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Pakistan’s Khan dilemma

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By Kamran Asdar Ali


This morning (April 3rd) Maureen Dowd in her column in the NYT, on the by now infamous slap by Will Smith, writes how the actor, Denzel Washington cautioned Smith, “at your highest moment, be careful.

That is when the devil comes to you.” She goes on to analyze the entire episode as a Shakespearean tragedy, the fall of the mighty and brings up Freud’s formulation of the death drive.

Influenced by her words, I thought about what happened today in Pakistan when the Prime Minister’s parliamentary party used a particular (and false) interpretation of the constitution to undermine the democratic process itself.  Some years back (2012) when Imran Khan was being constructed as a “viable” alternative by the hidden players in Pakistani politics, I had written in an Op-Ed that we may be witnessing the birth of a populist in Pakistani politics who will develop strong authoritarian tendencies in the coming years.

Today, he clearly proved his propensity toward authoritarian rule by encouraging a constitutional coup, consolidating the impression of his disregard for the constitution and for parliamentary practice. For Pakistan’s sitting Prime Minister the Schmittian model of a strong Presidency with a compliant parliament would be an ideal solution in order for him to continue his role as the “chosen one”. Through an undemocratic act to ward off the challenge of a no-confidence motion against him (which was the constitutional right of the opposition), he has thrust the country into a crisis that could yet lead to a commissarial dictatorship. Borrowing from Agamben (who at times builds on Schmitt) we should always be cautious when we hear the slogan that no sacrifice is too great for our democracy, least of all the temporary sacrifice of our democracy, as it starts the state of exception that Pakistan’s dictators and now civilian heads of governments have developed their careers with.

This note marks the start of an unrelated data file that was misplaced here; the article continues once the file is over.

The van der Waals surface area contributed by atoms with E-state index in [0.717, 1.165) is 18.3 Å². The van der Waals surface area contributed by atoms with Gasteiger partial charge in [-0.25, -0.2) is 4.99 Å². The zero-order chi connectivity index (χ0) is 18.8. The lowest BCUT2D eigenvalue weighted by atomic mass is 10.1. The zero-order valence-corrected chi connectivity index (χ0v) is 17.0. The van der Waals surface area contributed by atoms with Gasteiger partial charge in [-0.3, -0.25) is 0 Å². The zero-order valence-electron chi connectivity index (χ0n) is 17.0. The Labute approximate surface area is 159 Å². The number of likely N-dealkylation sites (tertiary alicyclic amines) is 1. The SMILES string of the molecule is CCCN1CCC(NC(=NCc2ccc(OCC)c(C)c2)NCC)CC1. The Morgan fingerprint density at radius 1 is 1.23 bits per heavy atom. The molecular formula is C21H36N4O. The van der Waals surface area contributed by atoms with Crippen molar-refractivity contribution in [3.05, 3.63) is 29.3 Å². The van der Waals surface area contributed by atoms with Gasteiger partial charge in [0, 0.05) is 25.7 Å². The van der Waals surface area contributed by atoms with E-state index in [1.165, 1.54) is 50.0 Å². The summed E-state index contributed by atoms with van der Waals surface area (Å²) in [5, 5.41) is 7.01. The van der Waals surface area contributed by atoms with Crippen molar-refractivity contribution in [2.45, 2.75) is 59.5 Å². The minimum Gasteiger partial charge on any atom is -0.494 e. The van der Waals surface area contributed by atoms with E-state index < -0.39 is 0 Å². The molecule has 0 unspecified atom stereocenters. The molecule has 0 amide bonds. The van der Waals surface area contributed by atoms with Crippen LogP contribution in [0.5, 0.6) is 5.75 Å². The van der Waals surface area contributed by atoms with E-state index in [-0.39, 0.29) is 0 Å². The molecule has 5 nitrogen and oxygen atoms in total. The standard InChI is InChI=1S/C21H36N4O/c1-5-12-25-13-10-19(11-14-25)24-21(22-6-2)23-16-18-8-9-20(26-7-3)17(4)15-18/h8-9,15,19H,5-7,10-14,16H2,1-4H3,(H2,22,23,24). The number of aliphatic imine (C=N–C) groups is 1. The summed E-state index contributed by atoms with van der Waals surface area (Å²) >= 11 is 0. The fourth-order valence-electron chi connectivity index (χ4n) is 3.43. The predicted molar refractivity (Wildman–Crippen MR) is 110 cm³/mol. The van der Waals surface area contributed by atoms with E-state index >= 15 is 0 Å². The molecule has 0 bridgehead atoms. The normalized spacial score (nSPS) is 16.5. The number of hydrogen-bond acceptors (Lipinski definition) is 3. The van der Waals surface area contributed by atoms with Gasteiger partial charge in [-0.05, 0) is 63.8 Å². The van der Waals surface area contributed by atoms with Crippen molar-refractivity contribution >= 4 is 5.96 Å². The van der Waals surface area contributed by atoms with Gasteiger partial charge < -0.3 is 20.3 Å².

But, I digress, thinking with Dowd, this treacherous act may also be a kind of death drive by Imran Khan. His megalomaniacal personality and his belief in his charismatic power has led him toward a more destructive future for the federation and the political process, rather than building consensus and  generating political spaces for positive outcomes (life affirming instincts linked to Freud’s concept of eros). Despite anti-American rhetoric peppered with cultural nationalism his egoistical decisions have pushed the country into a legal civil war which seeks to eliminate not only political adversaries but entire categories of citizens who for some reason cannot be incorporated into his view of the political system; spreading chaos and political uncertainty in a country which is reeling under the weight of run-away inflation, a huge external debt and dwindling foreign currency reserves. Shameless and destructive, his act will be long remembered.  … Not sure if any “devil” whispered in his ears, Imran Khan owns this one and in his desperate move for self-preservation, he has sown the seeds for his own future failures, disgrace and ignominy.

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